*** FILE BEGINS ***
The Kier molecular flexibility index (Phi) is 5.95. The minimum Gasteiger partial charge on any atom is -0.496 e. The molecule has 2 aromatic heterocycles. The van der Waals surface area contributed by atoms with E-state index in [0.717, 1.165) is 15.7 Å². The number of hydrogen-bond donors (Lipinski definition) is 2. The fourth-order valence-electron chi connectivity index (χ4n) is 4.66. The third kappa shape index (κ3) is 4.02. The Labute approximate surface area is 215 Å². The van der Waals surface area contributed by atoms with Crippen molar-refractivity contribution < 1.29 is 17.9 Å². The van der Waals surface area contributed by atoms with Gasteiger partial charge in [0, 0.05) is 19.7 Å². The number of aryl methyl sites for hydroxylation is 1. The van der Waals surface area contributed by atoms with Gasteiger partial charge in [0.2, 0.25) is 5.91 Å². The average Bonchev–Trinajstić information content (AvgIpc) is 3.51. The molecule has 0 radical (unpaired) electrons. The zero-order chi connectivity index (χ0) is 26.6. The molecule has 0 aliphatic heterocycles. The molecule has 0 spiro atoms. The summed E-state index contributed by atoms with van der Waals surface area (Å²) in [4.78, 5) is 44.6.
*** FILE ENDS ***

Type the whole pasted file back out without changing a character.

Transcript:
The Kier molecular flexibility index (Phi) is 5.95. The minimum Gasteiger partial charge on any atom is -0.496 e. The molecule has 2 aromatic heterocycles. The van der Waals surface area contributed by atoms with E-state index in [0.717, 1.165) is 15.7 Å². The number of hydrogen-bond donors (Lipinski definition) is 2. The fourth-order valence-electron chi connectivity index (χ4n) is 4.66. The third kappa shape index (κ3) is 4.02. The Labute approximate surface area is 215 Å². The van der Waals surface area contributed by atoms with Crippen molar-refractivity contribution < 1.29 is 17.9 Å². The van der Waals surface area contributed by atoms with Gasteiger partial charge in [0, 0.05) is 19.7 Å². The number of aryl methyl sites for hydroxylation is 1. The van der Waals surface area contributed by atoms with Gasteiger partial charge in [0.2, 0.25) is 5.91 Å². The average Bonchev–Trinajstić information content (AvgIpc) is 3.51. The molecule has 0 radical (unpaired) electrons. The zero-order chi connectivity index (χ0) is 26.6. The molecule has 0 aliphatic heterocycles. The molecule has 0 spiro atoms. The summed E-state index contributed by atoms with van der Waals surface area (Å²) in [4.78, 5) is 44.6.